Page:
I feel like my funny has dried up.
Gone on holiday. Out of the office. AWOL.
I’m not sure what to do about it. Funny cant be forced.
Humour can’t be hacked.
It’s just gotta be there.
And mine, this week, is just not.
It’s times like this I wonder if I ever really was hilarious. Maybe I just thought I was a little bit funny? Maybe it was all in my head?
Then again, maybe my very being is the most hilarious thing to ever come into existence. And right now I’m not very me.
I’m finding it hard to concentrate. On writing. In conversation. On getting the washing done.
The other day I forgot to change nappies after the afternoon sleep. Pal thought I did it on purpose to leave them for him. That would have taken more concentration than I am capable of.
I’m not sure if there is something wrong or if I have been switched back into survival mode.
Just keep swimming.
Don’t fall down.
For goodness sake remember to change the kids’ nappies.
I’m making dinners. Cleaning surfaces. But I guess that’s the thing. Maybe I need to be doing some deep cleaning.
And I’m not talking about the kitchen anymore.
Being this Mum, this month, has been hard. Disrupted. Disjointed. Disengaged. And we are only 13 days in.
I just want to be funny again.
But I’m not funny.
Pal says that maybe, just for a little while, I need to be sad.
He probably means “sad” as in embarrassing. I mean sad as in exhausted.
This time, two years ago, I was staring down the barrel of bringing not-quite-ultra-prem twins into a single parent home.
I was 25 weeks pregnant with a 15 month old. My husband left.
And the doctors were saying that the babies would be lucky to make it to 28 weeks.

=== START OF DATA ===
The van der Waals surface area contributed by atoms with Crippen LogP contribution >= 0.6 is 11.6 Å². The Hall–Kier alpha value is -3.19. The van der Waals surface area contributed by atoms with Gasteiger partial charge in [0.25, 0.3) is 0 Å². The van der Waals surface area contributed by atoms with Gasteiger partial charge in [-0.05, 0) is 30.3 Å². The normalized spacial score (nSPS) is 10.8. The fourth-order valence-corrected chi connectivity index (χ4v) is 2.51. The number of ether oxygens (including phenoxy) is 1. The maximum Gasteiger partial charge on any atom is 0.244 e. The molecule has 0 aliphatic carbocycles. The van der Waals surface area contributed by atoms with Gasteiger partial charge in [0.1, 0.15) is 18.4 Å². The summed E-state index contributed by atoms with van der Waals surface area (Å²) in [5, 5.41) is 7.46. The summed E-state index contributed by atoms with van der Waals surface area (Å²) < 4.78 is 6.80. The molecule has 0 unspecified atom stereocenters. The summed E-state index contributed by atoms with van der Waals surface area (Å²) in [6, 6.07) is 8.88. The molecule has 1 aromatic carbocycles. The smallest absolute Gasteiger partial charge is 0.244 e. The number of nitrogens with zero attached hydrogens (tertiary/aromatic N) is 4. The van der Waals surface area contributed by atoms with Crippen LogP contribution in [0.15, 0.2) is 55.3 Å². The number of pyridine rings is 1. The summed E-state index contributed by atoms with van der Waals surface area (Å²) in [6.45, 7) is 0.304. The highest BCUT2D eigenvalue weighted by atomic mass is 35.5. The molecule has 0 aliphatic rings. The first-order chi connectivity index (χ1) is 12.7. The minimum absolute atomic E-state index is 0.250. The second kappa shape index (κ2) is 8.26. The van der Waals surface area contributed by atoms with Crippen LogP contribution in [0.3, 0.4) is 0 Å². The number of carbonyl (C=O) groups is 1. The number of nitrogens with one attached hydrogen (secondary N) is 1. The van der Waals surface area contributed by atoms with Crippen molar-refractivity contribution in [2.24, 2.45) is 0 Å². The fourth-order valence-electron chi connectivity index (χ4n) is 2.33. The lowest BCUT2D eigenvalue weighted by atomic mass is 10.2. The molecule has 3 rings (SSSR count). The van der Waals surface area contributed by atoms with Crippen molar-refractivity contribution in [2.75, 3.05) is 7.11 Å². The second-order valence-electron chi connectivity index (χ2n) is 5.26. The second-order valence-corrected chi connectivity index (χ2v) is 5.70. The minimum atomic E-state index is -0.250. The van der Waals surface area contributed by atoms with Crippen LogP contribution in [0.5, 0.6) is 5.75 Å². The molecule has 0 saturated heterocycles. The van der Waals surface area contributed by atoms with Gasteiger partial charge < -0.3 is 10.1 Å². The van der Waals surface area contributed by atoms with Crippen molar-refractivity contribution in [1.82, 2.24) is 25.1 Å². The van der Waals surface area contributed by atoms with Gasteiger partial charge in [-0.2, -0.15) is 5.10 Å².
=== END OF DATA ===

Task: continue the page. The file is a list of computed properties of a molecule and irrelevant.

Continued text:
It was the scariest, most confusing time of my life.
It was also the time I was the most calm I have ever been.
Oh I was angry. I was ragingly, scarily angry.
But I was also calm.
I was calm on fire.
Heavily pregnant calm on fire.
Now life is better than I could have possibly imagined two years ago.
My babies are here. Roo has survived the Usurpers. My husband is home.
So supportive. So HERE. More here than he ever was before.
But the getting here?
The price, the emotional toll – it’s been exhorbitant.
I didn’t realise until we entered hospital for a relatively minor, elective, procedure.
That’s when it buried me. When my son was screaming and there was nothing I could do. There was nothing I could say as I rocked him, held him. Wished for him, and for us, to not be in the here and now. And a nurse came in and took him from me. Said “go”.
And it wasn’t until I reached the bathroom that I realised I was crying.
That I had been crying for some time.
And I guess that means that for now, the funny is gone.